Holidaymakers with a passion for ancient history are bound to be intrigued by a newly discovered Asian artefact.
More than 500 years after it was looted by Japanese invaders, a hat which belonged to South Korea's most revered monarch King Sejong has been recovered. Amazingly, documents were found stitched inside the hat which carry explanations of the king's greatest legacy - the Hangeul alphabet.
According to a senior scholar, the discovery of the documents has thrilled academics. The professor of Korean language and literature at Kyungpook National University, Lee Sang-Gyu, told journalists that the cicada-wing hat (the Ikseongwan) was originally purchased in Japan last year by a collector from South Korea who subsequently decided to donate the relics to the state.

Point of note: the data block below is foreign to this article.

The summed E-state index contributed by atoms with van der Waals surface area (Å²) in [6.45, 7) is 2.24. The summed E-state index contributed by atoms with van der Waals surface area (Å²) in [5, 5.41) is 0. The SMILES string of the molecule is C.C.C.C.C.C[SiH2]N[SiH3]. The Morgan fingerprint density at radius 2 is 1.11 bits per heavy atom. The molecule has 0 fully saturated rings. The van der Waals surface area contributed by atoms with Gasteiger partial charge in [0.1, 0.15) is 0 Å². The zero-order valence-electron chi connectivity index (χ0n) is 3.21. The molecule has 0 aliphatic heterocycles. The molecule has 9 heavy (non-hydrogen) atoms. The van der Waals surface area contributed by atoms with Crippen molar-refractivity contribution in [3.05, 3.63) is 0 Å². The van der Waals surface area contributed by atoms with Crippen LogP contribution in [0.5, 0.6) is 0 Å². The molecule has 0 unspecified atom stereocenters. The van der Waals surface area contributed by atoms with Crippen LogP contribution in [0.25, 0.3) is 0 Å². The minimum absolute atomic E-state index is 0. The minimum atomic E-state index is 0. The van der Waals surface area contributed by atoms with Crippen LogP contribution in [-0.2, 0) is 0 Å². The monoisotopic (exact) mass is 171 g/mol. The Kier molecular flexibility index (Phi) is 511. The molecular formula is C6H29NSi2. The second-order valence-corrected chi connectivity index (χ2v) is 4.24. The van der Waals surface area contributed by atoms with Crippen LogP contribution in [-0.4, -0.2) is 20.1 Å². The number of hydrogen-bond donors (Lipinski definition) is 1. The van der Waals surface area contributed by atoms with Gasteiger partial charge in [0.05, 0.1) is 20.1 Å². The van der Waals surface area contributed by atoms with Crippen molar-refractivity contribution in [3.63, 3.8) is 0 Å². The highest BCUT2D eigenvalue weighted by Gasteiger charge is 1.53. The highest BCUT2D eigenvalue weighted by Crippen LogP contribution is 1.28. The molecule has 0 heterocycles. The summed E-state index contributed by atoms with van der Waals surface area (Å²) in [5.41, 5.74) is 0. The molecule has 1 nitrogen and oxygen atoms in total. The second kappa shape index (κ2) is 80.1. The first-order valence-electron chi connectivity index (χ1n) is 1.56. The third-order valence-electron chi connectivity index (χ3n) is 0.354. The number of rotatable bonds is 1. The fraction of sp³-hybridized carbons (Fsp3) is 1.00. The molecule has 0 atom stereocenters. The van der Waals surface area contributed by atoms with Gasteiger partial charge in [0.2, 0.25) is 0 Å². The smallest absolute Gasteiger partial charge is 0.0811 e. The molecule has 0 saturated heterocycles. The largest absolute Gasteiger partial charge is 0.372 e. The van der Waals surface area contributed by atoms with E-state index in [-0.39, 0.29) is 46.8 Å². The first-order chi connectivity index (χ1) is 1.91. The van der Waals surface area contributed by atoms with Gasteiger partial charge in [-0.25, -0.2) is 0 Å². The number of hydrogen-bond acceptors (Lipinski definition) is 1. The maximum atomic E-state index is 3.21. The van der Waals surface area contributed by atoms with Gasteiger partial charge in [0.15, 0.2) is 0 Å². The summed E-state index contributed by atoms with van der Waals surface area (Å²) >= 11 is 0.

The professor said that the documents are believed to be at least two years older than the current documents in use explaining the principles behind the creation of the Korean alphabet.
The hat's original owner, Sejong the Great, ruled from 1418-1450. His reign saw the introduction of the Hangeul phonetic alphabet that replaced classical Chinese characters. The new alphabet greatly increased literacy and remains the official script of both North and South Korea.
A national holiday takes place to commemorate the alphabet's creation, while the king's statue occupies an honoured place in the centre of Seoul.
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